PARK FOREST | If you so happen to be the "stud" of your team, the Forest Trail Wolverines will make sure you're the "dud" before the end of the third quarter.
"That's the strategy I find works the best at this level," said George Friel, coach of the Wolverines eighth-grade boys basketball team. "You determine who's the other team's best player, and then you go right at him and get him into foul trouble.
"If their best player is the center, you take hard to the hole against him. If he's the point guard, you trap and frustrate him ... maybe draw some offensive fouls."
The Wolverines employ other tactics and philosophies, such as having their offense feed off their defense.
"We run a 1-3-1 trap, and we have players with length and quickness who help create steals and turn them into easy baskets," Friel said.
Forest Trail is also conditioned to run teams off the court and into an oxygen tent.
"I have all my players run cross country," said Friel, who is also Forest Trail's cross country coach. "It makes a big difference."
At the Illinois Elementary School Association eighth-grade boys basketball finals, the Wolverines won the Class 4A title with a 54-49 championship win over North Ridge (Danville), Feb. 20 at Maroa-Forsyth High School.
Last year as seventh-graders, the Wolverines placed third.
"We were a lot more confident this year," said guard Vashawn Sims, who hit a clutch 3-point shot to tie the game at 44-44 late in the fourth quarter before the Wolverines finished strong for the title.
"We had a stronger team bond this season," said Eric Allen, who was an IESA individual cross country champion for Forest Trail last fall.
The Wolverines finished the season with a 31-1 record -- they were 26-2 as seventh-graders.
"They don't like to lose," Friel said of his team. "When we lost to Colin Powell (from Matteson) due to throwing the ball away with the lead, you could tell at the next practice that these guys were willing to address their mistakes and correct them.
"Last year, our guys pouted a little too much when things went bad. Not this year."
Though most of the Wolverines' victories were by wide margins, they did prove they can come through when things were nip-and-tuck.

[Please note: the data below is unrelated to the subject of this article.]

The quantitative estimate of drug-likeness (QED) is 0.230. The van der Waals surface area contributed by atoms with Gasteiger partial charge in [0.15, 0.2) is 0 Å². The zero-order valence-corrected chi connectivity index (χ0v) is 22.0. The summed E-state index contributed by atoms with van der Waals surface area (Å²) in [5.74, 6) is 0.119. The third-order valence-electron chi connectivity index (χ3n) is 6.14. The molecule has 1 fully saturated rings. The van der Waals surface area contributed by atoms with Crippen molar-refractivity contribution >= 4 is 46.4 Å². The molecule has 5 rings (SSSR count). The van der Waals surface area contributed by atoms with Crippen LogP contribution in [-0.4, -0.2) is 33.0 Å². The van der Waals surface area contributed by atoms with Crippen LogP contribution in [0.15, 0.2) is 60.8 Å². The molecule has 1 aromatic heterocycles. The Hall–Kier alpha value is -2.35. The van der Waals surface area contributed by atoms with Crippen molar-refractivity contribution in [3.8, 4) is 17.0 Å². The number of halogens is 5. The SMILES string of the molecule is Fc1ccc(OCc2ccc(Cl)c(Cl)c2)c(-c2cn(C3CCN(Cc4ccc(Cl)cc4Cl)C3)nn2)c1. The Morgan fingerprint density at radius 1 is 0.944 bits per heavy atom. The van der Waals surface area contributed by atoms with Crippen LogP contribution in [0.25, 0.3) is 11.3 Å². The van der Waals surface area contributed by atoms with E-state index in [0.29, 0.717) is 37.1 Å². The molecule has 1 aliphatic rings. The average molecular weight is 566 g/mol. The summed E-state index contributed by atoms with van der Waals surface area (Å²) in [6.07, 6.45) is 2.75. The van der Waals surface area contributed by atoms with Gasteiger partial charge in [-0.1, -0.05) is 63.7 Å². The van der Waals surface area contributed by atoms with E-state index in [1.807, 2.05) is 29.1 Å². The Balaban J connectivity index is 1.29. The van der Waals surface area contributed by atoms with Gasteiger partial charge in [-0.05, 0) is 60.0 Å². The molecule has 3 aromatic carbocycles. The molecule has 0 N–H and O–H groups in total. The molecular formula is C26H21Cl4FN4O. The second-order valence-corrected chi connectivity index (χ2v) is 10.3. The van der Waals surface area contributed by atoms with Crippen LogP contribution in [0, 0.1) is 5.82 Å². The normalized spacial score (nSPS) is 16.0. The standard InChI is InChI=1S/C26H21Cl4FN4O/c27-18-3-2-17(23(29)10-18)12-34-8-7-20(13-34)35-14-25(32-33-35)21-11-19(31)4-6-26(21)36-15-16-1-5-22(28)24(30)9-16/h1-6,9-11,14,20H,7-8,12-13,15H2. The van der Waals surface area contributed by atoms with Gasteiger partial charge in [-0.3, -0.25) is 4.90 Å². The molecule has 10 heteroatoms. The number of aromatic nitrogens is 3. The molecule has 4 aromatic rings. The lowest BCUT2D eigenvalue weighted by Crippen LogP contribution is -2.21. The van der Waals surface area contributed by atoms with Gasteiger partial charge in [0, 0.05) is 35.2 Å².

"Antron Washington made six free throws in the final 45 seconds of the championship game," Friel said. "And our center (Clifton Jimerson) had the game of his life."
Jimerson led the Wolverines with a career-high 20 points and was able to contain his counterpart during the final.
Since taking over the program 10 years ago, Friel has led the Wolverines to nine South Suburban Junior High Conference titles, and five IESA finals appearances. This was the school's first IESA title.
Friel said the team will be broken up when the players graduate to high school.
"Some will go to Bloom Township, some will go to Rich East or Rich Central ... Crete-Monee ... or even Marian Catholic," said Friel, who is MC's freshman baseball head coach. "Yeah, many will be playing against each other."
Even though they will be gone, there is a talented group ready to take their place. Forest Trail's seventh-grade team also made it to the IESA finals and finished in the Elite Eight.
Friel is nearing 300 wins at Forest Trail, and said that he has had offers to take over several high school programs.
"But in high school the parents get too involved," said Friel, who had been a varsity assistant at Bloom, Hillcrest and Rich South. "Even after a big sectional win, they'll come up to you and say, 'You're not playing my son enough! How is he going to get a scholarship? His AAU coach says you're using him wrong!' "
Friel, who's also FT's athletic director, says he's happy where he's at, especially with the support from the school's administration, including superintendent Dr. Joyce Carmine, and principal Dr. Carolyn Stroud, who is retiring after the school year.
"We played our last game for (Stroud)," Friel said.